Stoney Creek (Wintergreen); Rockfish Valley Trail 11/18/11

All photos are Marshall Faintich


After spending the entire morning in Charlottesville, and then doing some home repairs, I finally opened my e-mail to read that my neighbor Frits had seen a Great Horned Owl by the Waters Edge pond here in Stoney Creek during his early morning run. Not sure if it was the optimist in me or not wanting to kick myself for not trying, but at a little after 2:30 in the afternoon, I headed over to the Waters Edge pond to see if the owl were still there. As I walked along the trail on the east side of the pond, both the owl and I were startled as I almost walked into it. It quickly flew farther down the pond and into the woods.


Great Horned Owl

I continued on the trail, and was lucky - the Great Horned Owl was sitting in a tree near the edge of the woods. I tried several locations trying to get a good shot of it.


Great Horned Owl


Great Horned Owl


Great Horned Owl

And then, almost to tell me that the owl had enough of me, it turned completely away from me, and, well, a picture is worth a thousand words.


Great Horned Owl

The Great Horned Owl then flew through the woods. I hoped that it had not flown too far, and I hiked up to Waters Edge Drive, and down the street to the end of the cul-du-sac. I saw that the owl was perched in a tree with its back to me, so I kept taking shots as I approached it. When It finally noticed me and turned its head to watch me, it either got tired of playing cat and mouse with me, or realized that I wasn't going to harm it, and the owl let me take as many close-up photos as I wanted. I stopped at close to 100 photos of this magnificent bird, quite confident that there should be a few good photos in the set.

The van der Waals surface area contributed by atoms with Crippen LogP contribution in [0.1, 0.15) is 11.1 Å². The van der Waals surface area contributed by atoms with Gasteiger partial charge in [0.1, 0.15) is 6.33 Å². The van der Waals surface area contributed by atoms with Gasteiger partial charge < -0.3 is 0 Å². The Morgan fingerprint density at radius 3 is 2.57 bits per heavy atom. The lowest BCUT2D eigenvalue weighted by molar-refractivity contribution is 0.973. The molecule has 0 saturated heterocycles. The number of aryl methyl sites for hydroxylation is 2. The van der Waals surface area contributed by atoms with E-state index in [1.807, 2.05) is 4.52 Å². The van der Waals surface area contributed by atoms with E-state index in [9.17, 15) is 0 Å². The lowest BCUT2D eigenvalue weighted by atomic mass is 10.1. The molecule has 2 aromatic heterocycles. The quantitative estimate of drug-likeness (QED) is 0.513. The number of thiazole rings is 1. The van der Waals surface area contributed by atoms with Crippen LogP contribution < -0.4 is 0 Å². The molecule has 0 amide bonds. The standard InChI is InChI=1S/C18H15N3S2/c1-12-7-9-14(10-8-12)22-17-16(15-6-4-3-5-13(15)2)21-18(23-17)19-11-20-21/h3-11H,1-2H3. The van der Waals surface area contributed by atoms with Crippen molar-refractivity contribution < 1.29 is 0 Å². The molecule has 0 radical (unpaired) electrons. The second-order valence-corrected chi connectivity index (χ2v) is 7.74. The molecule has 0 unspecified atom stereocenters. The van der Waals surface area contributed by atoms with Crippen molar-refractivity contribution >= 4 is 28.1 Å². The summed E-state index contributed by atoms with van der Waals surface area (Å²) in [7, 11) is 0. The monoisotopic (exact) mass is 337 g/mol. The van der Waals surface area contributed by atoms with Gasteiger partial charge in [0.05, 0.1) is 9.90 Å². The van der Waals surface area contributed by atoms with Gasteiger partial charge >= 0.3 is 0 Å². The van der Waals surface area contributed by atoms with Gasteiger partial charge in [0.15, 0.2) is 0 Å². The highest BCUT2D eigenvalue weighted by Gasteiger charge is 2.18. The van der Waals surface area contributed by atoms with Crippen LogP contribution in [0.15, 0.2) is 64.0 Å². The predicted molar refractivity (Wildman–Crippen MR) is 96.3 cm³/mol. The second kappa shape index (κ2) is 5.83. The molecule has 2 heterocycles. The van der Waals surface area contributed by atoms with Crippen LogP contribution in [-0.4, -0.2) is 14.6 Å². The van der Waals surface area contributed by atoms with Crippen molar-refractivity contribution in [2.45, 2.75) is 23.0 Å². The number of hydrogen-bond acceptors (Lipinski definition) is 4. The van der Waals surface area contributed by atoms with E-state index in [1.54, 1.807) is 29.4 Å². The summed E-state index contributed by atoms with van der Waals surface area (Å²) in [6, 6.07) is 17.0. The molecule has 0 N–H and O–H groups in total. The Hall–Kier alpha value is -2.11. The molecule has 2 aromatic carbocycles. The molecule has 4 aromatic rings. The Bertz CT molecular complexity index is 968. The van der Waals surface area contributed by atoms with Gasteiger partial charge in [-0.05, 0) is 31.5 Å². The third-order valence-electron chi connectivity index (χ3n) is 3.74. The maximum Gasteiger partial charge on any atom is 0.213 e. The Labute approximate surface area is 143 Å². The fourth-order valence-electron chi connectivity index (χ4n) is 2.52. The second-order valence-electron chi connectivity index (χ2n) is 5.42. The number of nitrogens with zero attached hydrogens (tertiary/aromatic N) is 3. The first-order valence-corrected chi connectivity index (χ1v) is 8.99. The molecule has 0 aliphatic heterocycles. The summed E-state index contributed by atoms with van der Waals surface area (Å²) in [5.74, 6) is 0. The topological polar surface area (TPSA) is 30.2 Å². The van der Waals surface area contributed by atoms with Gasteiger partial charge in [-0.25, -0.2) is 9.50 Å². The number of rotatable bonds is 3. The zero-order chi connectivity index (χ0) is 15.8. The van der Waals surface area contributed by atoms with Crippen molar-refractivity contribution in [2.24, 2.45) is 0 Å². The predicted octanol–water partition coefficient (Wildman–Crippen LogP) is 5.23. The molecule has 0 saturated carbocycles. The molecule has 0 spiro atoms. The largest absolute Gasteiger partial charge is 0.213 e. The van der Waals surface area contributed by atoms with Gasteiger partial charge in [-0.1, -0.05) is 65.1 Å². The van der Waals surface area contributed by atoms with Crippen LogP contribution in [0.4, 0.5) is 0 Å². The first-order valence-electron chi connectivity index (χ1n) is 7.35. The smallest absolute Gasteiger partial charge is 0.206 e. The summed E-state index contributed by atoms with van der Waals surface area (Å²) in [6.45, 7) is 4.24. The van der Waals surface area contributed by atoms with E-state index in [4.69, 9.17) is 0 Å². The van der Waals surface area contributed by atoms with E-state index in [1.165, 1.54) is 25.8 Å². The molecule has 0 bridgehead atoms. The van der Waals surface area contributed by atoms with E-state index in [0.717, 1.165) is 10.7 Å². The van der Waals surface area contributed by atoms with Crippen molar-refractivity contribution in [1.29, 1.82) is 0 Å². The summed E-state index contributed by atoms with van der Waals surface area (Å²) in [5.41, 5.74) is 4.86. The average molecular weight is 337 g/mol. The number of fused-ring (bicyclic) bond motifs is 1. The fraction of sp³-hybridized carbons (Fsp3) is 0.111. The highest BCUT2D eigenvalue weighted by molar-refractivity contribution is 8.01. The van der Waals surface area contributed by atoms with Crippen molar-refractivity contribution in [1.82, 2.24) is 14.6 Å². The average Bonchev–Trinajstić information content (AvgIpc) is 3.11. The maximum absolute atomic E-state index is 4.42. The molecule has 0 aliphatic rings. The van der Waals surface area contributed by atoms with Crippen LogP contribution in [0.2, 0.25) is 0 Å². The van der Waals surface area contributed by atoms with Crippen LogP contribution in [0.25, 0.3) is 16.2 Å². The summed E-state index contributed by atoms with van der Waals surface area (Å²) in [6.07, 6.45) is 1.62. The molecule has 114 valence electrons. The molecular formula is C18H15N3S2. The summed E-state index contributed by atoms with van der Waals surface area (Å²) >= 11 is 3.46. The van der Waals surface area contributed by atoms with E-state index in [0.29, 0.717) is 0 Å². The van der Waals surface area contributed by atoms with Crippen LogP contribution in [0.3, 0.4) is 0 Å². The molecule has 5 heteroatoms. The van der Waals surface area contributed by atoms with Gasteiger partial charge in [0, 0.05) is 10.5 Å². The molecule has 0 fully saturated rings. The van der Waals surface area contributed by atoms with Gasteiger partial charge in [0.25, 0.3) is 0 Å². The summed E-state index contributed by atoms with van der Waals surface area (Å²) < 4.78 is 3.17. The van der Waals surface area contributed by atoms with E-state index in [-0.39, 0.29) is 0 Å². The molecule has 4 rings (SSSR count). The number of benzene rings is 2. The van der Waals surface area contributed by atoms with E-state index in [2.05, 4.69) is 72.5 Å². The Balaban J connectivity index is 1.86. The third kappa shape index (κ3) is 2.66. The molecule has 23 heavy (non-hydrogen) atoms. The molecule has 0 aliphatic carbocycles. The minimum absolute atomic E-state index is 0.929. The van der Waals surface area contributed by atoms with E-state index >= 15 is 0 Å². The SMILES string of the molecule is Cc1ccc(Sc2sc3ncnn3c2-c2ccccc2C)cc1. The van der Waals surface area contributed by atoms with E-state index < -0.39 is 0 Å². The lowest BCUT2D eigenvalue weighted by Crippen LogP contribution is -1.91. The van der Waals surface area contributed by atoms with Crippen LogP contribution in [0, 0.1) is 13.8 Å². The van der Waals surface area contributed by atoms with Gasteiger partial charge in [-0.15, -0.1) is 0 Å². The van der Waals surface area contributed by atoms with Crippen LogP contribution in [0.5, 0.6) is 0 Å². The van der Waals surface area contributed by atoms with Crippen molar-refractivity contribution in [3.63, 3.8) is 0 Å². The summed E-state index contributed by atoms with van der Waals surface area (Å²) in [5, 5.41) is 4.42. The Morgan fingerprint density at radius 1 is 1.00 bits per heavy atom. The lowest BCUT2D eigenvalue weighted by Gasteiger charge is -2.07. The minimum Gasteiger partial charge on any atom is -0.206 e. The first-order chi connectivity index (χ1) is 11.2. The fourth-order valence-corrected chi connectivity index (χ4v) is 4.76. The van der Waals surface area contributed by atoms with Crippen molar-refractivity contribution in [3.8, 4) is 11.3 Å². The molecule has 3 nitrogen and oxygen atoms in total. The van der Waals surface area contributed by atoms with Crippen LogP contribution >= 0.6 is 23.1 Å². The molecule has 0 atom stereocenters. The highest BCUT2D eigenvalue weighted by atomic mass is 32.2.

Great Horned Owl


Great Horned Owl


Great Horned Owl


Great Horned Owl

I then headed over to the Rockfish Valley Trail for a late afternoon hike, arriving there at 3:15. As soon as I crossed under the route 151 bridge, I heard a Red-tailed Hawk and saw it fly from the bog area towards and then past me. Two minutes later a second Red-tailed Hawk took the same route. In the 45 minutes I spent on the trail on this cold, but sunny afternoon, I had logged 20 species.


Red-tailed Hawk #1


Red-tailed Hawk #1


Red-tailed Hawk #2


Red-tailed Hawk #2

This afternoon's RV Trail list (20 species):

American Crow
Eastern Bluebird
Starling
Turkey Vulture
American Goldfinch
Field Sparrow
White-throated Sparrow
Song Sparrow
Dark-eyed Junco
Rock Pigeon
Red-bellied Woodpecker
Flicker
Downy Woodpecker
Pileated Woodpecker
Carolina Chickadee
Red-shouldered Hawk
Sharp-shinned Hawk
Northern Mockingbird
Cedar Waxwing
Yellow-rumped Warbler


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